Don’t you just love chili? It is delicious, warm and comforting and inviting. However, when researching chili recipes on the Internet, it became interesting and I got sidetracked reading about the debate over where chili was first made and whether or not it should contain beans.
My take on it is I don’t care where it was first made (I am just glad it was made) and as a dietitian I very much want it to contain beans! Please!
Chili is a delicious and potentially healthy food choice. But your average canned chili has too much sodium/salt. A typical serving size for canned chili is 1 cup. Most of the canned chili I looked at had well over 600mg sodium except the chili in the organic section. I do know that Hormel is coming out or has come out with a lower sodium canned chili -- I just did not find that at my Kroger.
General guidelines for healthy chili are to look for canned chili with 3g or less saturated fat and 680mg or less sodium per serving (preferably less of course).
I did find one organic brand that met these guidelines. Amy’s (thank goodness for Amy’s or I would not have much to write about!). Both the regular and the low sodium chili met the above guidelines.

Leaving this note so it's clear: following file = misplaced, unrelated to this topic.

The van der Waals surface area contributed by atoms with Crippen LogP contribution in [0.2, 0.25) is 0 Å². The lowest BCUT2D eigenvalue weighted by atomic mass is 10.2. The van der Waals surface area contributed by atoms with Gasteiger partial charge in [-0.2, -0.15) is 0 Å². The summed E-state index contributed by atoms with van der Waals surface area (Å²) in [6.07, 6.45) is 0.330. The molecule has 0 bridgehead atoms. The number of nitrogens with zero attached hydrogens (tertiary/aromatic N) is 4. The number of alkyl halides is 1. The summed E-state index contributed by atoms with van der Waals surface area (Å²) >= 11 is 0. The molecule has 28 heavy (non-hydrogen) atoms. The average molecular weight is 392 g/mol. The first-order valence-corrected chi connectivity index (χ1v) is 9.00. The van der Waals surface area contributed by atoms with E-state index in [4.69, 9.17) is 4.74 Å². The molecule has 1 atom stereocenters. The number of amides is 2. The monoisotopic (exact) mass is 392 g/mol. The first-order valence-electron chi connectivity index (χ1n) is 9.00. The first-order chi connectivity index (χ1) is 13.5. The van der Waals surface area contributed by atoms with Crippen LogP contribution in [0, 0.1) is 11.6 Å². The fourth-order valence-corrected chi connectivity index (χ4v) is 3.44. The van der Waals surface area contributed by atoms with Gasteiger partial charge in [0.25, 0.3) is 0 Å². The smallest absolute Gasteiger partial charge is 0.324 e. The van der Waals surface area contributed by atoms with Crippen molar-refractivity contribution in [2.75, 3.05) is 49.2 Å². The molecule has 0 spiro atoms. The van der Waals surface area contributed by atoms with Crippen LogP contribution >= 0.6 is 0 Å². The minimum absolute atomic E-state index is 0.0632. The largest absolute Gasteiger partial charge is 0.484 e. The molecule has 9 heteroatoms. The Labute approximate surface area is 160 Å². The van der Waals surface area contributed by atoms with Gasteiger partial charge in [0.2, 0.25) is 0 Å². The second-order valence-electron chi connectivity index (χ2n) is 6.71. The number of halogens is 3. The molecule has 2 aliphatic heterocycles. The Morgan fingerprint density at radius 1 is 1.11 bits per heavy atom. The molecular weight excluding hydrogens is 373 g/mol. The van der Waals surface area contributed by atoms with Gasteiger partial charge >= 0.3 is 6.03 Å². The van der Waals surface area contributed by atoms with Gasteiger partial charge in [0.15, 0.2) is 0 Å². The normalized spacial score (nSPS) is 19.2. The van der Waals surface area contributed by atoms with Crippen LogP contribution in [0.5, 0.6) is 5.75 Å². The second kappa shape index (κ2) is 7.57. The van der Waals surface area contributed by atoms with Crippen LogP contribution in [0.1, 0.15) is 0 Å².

Now when you start talking about chili starters (seasoning packets, canned mixes or anything that helps you get it on the table faster), there are more lower sodium options to choose from.
-Bear Creek: “Darn good Chili” mix: Contains 550mg sodium and if you add no salt-added tomatoes, you will stay below the 600mg mark per serving.
-Bush’s Chili Magic Chili Starter (mild only): 652mg sodium (made with onion)/per serving.
-McCormick: Chili packet has 310mg sodium per serving
-McCormick: Reduced sodium version has 210mg sodium per serving
-Many store brand seasoning packets are following suit as well.
I made chili using lean ground beef, onion, green pepper, low-sodium seasoning packet and reduced sodium crushed tomatoes. it was quick, easy and deliciously low in fat and sodium.
Until next time, shop well and eat well!